A "gathering storm" of economic pressures is threatening to depress consumer spending. The resulting slump in retail sales could have "a serious ripple effect" on the manufacturing supply chain, said trade-credit insurer Euler Hermes ACI. The consultancy believes that U.S. business conditions "will remain challenging for the foreseeable future." It cites recent figures showing that retail sales in September 2007 were at their slowest growth pace in five months, expanding by just half the rate of the previous September. The crisis in the housing market, coupled with higher energy prices, are major factors behind consumers' newfound caution. "Now that housing prices are falling, home equity is shrinking, and that source of funds for consumer spending has dried up," said Daniel C. North, chief economist with Euler Hermes.
Businesses, too, are feeling the impact of higher energy expense, and that could have a serious effect on the supply chain. The manufacturing sector posted losses of 1.3 percent in September, and the near future could bring more of the same. "Lower margins and profitability on the part of retailers could lead to longer payment terms to the manufacturers, which will in turn affect their ability to pay suppliers," said Steven Lapsley, risk vice president with Euler Hermes. "This ripple effect could be devastating to a company further down the supply chain selling on open account terms."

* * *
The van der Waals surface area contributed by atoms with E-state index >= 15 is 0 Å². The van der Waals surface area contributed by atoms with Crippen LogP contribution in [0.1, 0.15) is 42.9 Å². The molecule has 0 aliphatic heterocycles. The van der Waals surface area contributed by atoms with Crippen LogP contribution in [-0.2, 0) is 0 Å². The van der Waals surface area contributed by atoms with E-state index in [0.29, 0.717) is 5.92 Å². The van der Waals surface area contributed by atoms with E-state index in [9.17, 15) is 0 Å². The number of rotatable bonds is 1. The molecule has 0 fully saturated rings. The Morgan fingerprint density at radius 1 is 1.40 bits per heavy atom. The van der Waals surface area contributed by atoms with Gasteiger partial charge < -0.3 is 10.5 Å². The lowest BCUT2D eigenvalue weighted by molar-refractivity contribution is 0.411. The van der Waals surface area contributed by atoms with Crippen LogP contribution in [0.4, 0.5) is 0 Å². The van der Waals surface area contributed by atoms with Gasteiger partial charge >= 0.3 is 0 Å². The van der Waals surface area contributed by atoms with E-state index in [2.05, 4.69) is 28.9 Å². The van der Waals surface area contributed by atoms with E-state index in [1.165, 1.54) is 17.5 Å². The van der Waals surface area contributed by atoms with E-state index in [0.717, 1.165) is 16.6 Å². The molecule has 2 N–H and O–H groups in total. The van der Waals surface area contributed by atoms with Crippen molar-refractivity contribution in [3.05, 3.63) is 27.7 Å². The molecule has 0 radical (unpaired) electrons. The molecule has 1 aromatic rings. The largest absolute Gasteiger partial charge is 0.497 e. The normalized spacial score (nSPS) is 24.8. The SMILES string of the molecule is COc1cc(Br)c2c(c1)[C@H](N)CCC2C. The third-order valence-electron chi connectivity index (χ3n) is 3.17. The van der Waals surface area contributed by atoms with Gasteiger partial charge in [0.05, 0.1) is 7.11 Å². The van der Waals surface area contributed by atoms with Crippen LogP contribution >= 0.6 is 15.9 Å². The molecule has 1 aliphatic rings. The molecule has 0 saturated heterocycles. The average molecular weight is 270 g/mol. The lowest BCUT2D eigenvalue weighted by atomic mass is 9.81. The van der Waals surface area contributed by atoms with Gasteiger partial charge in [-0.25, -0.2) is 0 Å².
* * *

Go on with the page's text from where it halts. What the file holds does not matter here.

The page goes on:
North predicted worsening business conditions through 2008. Up to now, he said, trade-credit conditions have managed to weather the storm that shook up public debt markets. But with slower growth ahead, businesses face "a more challenging environment" over the coming year, North said.
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